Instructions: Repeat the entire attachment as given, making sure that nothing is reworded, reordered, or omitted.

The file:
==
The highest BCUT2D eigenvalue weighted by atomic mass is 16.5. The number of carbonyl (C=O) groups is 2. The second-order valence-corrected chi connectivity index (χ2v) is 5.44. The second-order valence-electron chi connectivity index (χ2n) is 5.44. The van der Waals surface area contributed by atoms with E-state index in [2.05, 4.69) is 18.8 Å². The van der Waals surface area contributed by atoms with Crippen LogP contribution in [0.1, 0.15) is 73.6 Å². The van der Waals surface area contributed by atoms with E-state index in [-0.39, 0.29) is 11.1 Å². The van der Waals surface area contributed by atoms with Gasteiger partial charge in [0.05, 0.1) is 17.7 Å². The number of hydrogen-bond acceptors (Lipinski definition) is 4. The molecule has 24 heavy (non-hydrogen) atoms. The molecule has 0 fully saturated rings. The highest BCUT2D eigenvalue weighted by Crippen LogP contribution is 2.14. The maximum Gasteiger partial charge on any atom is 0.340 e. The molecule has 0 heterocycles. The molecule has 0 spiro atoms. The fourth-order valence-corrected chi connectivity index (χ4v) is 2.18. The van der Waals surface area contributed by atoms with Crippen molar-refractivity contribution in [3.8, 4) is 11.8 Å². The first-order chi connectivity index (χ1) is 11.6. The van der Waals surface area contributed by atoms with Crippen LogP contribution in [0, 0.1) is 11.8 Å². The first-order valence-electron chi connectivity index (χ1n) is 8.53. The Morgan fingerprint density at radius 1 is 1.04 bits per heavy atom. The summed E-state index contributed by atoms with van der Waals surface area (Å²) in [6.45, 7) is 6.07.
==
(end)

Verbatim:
The highest BCUT2D eigenvalue weighted by atomic mass is 16.5. The number of carbonyl (C=O) groups is 2. The second-order valence-corrected chi connectivity index (χ2v) is 5.44. The second-order valence-electron chi connectivity index (χ2n) is 5.44. The van der Waals surface area contributed by atoms with E-state index in [2.05, 4.69) is 18.8 Å². The van der Waals surface area contributed by atoms with Crippen LogP contribution in [0.1, 0.15) is 73.6 Å². The van der Waals surface area contributed by atoms with E-state index in [-0.39, 0.29) is 11.1 Å². The van der Waals surface area contributed by atoms with Gasteiger partial charge in [0.05, 0.1) is 17.7 Å². The number of hydrogen-bond acceptors (Lipinski definition) is 4. The molecule has 24 heavy (non-hydrogen) atoms. The molecule has 0 fully saturated rings. The highest BCUT2D eigenvalue weighted by Crippen LogP contribution is 2.14. The maximum Gasteiger partial charge on any atom is 0.340 e. The molecule has 0 heterocycles. The molecule has 0 spiro atoms. The fourth-order valence-corrected chi connectivity index (χ4v) is 2.18. The van der Waals surface area contributed by atoms with Crippen molar-refractivity contribution in [3.8, 4) is 11.8 Å². The first-order chi connectivity index (χ1) is 11.6. The van der Waals surface area contributed by atoms with Crippen LogP contribution in [0, 0.1) is 11.8 Å². The first-order valence-electron chi connectivity index (χ1n) is 8.53. The Morgan fingerprint density at radius 1 is 1.04 bits per heavy atom. The summed E-state index contributed by atoms with van der Waals surface area (Å²) in [6.45, 7) is 6.07.